In 2008, Diamond Bank Plc made history as the first West African bank to be listed on the Professional Securities Market of the London Stock Exchange. This subsequently was followed with the listing of Guaranty Trust Bank and Afren Plc. The shares of Ecobank Transnational Inc., the parent company of Ecobank Nigeria Plc, are traded on three West African stock exchanges namely the Ghana Stock Exchange (GSE), the Nigeria Stock Exchange (NSE) and the BRVM stock exchange in Abidjan, Ivory Coast.
Allure of London Investment outlook
The Financial Times report said there were five companies either incorporated or operating in Nigeria now quoted on London markets, worth a total of $3.5billion. It was gathered that last September, Eland Oil & Gas became the largest company to float on the LSE’s smaller market (AIM), raising $188million after it partnered local oil firm Starcrest to buy a stake in a Nigerian oil block.
Zenith Bank Plc also said recently that it planned a secondary listing in London, which will be facilitated by JP Morgan pending shareholders’ approval on Wednesday. It follows other top-tier financial institutions GTBank and Diamond Bank.
President Dangote Group Aliko Dangote is aiming at floating a 20 per cent stake of his $11billion cement business next year on London Stock Exchange – the first listing of one of his companies outside Nigeria.
Companies from across Africa have growing representation on London markets. A total of 98 African businesses are listed on the LSE – the majority on AIM. With a total market capitalisation of $70billion, the London Exchange is the biggest market for African companies outside of Johannesburg. UK-based investors have tended to have a bigger appetite for emerging market assets than their South African counterparts, analysts point out, and African companies have raised more than $5.7billion since 2008.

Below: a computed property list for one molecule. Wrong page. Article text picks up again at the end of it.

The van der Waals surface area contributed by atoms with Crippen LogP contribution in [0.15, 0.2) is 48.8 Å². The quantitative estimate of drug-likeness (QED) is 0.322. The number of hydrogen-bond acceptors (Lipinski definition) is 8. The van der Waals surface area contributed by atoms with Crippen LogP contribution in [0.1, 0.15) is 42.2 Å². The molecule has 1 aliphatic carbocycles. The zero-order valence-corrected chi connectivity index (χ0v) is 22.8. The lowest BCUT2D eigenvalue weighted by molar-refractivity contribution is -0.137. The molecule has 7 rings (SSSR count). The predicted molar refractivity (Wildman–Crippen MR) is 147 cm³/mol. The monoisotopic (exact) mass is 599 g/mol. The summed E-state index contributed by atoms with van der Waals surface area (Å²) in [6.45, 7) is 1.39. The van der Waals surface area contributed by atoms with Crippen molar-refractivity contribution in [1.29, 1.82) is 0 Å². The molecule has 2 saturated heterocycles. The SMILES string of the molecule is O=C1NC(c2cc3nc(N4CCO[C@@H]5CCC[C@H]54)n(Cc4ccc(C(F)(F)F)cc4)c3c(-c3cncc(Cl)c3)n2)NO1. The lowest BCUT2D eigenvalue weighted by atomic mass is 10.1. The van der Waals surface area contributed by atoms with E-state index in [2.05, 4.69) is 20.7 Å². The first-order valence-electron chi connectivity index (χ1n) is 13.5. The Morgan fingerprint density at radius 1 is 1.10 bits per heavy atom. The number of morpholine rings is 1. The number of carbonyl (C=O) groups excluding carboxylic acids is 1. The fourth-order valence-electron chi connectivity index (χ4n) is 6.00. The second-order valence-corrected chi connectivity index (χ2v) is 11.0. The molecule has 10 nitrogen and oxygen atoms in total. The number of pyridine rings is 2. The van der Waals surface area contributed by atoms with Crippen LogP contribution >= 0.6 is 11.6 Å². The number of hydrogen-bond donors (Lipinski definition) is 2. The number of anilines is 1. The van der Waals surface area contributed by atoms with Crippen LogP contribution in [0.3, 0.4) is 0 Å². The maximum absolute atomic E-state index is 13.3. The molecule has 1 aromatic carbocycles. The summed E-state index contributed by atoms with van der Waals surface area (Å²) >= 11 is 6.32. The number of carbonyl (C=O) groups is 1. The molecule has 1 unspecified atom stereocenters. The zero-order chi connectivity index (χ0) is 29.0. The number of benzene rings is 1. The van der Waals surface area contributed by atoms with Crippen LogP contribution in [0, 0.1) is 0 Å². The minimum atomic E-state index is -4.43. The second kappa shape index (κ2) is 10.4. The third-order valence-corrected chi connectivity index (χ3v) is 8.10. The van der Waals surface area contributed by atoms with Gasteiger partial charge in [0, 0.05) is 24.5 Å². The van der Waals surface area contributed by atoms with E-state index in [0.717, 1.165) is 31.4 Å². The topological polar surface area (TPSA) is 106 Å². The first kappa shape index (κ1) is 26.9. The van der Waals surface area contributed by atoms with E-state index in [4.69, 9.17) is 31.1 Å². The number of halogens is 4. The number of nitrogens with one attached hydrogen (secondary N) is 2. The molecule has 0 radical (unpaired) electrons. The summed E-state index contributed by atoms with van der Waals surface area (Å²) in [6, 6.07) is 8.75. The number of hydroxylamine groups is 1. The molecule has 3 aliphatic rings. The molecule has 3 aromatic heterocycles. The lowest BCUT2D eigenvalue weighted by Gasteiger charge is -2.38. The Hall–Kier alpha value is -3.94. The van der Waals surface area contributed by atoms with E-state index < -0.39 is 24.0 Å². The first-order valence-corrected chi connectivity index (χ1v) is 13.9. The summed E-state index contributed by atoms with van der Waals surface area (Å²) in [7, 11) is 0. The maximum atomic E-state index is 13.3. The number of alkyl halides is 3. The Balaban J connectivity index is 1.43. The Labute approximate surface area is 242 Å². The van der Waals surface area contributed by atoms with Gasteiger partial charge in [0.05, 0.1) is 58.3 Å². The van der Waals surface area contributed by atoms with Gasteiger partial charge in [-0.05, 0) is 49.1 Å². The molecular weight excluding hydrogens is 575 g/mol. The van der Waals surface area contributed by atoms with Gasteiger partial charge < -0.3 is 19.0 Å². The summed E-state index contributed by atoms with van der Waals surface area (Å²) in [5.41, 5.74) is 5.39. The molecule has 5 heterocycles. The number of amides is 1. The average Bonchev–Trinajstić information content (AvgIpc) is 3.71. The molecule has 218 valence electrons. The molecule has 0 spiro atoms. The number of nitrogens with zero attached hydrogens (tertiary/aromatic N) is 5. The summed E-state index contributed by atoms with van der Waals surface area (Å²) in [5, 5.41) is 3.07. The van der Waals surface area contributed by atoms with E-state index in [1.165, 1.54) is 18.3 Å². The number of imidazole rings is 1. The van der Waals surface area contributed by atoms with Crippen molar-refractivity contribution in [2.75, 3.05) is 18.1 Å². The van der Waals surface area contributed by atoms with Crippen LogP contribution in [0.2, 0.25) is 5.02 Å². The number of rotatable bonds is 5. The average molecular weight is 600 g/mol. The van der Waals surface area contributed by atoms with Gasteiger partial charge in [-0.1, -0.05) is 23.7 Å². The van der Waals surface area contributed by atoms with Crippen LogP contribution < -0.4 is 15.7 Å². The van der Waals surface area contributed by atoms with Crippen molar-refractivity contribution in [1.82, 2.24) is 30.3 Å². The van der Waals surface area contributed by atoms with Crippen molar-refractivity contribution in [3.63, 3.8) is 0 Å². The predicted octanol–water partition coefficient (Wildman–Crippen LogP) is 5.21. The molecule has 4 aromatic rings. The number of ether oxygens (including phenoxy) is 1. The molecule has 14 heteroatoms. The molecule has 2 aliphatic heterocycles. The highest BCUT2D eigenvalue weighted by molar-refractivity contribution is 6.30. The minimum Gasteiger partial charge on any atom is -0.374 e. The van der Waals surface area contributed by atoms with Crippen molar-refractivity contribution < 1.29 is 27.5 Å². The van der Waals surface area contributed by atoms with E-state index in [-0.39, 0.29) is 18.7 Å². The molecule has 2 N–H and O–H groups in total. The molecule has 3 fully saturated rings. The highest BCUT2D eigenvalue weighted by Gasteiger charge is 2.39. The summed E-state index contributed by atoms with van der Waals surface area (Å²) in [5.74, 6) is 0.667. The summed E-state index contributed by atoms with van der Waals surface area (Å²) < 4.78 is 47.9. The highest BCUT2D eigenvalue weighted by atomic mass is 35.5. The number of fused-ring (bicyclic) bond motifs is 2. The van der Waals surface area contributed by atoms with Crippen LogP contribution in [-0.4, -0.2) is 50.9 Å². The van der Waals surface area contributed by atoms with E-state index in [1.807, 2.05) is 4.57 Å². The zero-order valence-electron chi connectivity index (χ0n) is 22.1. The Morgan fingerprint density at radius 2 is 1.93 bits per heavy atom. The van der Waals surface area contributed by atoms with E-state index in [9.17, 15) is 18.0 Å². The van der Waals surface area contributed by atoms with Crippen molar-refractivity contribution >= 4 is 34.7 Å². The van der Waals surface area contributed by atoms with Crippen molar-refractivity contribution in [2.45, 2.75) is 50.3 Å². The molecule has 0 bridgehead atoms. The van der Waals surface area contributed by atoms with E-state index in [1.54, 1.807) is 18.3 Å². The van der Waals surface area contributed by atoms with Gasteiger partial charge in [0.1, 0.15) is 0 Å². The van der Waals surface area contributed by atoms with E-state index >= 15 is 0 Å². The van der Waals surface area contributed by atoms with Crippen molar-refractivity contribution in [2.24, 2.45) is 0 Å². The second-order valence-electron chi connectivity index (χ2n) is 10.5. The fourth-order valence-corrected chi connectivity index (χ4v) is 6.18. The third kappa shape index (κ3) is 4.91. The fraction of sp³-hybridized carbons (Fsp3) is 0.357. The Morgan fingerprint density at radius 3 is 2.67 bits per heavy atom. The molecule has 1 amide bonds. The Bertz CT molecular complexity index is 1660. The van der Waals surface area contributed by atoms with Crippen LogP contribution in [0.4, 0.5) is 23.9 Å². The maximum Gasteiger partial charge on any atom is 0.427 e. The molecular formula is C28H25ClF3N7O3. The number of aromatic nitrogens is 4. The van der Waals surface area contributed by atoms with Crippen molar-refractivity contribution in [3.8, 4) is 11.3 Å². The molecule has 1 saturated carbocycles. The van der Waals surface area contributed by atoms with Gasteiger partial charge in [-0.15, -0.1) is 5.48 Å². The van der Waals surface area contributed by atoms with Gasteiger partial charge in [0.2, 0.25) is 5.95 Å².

Industry Operators Excited
Capital market operators who commented on the development were unanimous in their optimism over the rising appetite of investors in the Diaspora on Nigerian companies.
Speaking with THISDAY, the Managing Director Partnership Investment Plc, Mr. Victor Ogiemwonyi, said “the luring of Nigerian companies to list on the London Stock Exchange is positive for Nigerian companies. First, it gives them the opportunity of being exposed to international investors who ordinarily will not have the opportunity to invest in Nigeria.
“The exposure of Nigerian companies means that analysts’ coverage will also expand. Analysts that will normally not cover Nigeria will now take interest as those international institutional investors take interest.
“This is also a confirmation that the growth story of Nigeria can no longer be ignored. International investors are looking to invest in places they can be assured of growth and returns in the next few years, especially as growth in the western world will face challenges for the next few years.”
In his calculation, the first instance for the expected listing would be dual listing of some companies already on the Nigerian Stock Exchange, explaining that the listing standards of the London Stock Exchange is in many ways comparable to the ones on the NSE.